Investigation of molecular adsorption on TiO₂ surfaces based on the first-principles theory


Student thesis: Doctoral Thesis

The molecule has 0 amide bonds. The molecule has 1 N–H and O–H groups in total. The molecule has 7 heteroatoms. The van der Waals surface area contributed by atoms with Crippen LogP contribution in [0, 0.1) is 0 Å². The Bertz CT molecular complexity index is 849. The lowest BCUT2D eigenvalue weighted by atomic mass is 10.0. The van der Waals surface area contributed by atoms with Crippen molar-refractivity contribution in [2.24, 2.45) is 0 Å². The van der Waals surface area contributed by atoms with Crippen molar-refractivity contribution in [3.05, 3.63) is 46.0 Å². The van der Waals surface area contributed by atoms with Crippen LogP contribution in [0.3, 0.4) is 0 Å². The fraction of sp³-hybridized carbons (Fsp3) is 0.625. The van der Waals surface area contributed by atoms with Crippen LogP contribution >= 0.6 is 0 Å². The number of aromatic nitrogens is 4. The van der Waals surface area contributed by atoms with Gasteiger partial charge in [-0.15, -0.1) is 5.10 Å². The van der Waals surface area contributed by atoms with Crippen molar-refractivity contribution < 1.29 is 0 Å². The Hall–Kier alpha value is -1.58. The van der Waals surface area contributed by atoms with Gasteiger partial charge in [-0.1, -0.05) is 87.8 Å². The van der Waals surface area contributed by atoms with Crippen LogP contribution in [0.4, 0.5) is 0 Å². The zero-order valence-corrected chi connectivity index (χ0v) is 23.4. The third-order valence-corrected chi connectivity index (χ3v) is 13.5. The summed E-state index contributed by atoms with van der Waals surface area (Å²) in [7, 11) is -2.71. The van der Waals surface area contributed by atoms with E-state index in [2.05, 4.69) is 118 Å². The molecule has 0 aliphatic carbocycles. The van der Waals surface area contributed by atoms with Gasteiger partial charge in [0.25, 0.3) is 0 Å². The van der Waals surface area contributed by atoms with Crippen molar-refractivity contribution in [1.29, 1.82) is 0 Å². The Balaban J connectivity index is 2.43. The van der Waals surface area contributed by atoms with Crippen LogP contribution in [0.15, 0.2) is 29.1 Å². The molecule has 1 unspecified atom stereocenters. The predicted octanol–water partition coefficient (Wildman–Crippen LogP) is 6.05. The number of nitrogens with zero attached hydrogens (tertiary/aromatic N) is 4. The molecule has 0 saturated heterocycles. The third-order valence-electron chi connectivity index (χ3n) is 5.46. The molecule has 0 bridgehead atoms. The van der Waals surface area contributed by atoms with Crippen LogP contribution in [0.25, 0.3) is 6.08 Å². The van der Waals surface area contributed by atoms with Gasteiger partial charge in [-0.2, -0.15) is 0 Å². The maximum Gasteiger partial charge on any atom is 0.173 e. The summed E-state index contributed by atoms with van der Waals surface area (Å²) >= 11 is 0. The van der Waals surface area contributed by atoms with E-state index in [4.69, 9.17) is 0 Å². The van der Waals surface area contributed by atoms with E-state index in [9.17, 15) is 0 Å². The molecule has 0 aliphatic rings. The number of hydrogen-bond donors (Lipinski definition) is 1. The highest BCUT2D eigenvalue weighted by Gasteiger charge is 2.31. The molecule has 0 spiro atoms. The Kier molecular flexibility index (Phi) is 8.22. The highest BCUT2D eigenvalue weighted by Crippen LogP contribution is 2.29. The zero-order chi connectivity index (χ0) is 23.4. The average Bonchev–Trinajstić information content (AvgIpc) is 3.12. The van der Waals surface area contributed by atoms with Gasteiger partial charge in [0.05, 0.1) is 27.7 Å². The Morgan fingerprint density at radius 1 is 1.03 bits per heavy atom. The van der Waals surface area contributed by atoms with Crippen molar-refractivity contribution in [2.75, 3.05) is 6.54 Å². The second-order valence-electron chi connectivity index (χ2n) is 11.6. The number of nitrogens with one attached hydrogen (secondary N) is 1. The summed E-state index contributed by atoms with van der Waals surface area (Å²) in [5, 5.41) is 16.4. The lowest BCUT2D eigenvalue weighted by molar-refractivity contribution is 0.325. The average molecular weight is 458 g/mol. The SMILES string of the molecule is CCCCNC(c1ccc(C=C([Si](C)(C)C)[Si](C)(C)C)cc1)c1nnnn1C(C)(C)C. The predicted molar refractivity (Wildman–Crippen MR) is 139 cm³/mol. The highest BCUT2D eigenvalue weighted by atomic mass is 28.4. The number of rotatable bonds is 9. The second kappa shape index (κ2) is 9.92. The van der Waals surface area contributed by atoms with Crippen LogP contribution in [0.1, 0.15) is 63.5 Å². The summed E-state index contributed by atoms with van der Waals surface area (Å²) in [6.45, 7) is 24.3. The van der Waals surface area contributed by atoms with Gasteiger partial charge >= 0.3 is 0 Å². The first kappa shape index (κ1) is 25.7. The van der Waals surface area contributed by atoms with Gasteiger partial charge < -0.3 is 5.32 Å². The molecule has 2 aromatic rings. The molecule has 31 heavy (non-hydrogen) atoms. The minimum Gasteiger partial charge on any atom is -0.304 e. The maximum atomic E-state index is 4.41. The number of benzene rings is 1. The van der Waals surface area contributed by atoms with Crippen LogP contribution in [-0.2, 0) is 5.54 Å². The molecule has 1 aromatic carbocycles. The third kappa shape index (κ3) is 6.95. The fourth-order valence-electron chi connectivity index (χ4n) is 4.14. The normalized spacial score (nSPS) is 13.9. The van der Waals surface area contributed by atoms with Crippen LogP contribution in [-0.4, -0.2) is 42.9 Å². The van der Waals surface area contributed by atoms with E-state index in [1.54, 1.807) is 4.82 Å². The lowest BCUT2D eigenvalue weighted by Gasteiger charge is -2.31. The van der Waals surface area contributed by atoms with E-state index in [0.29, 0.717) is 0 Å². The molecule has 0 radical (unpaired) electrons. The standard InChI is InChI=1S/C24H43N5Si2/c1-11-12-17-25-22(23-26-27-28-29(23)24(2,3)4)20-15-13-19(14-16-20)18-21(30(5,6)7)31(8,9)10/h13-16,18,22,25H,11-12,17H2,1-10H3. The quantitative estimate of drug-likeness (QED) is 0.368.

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  • Huazhong LIU


Awarding Institution
Award date3 Oct 2014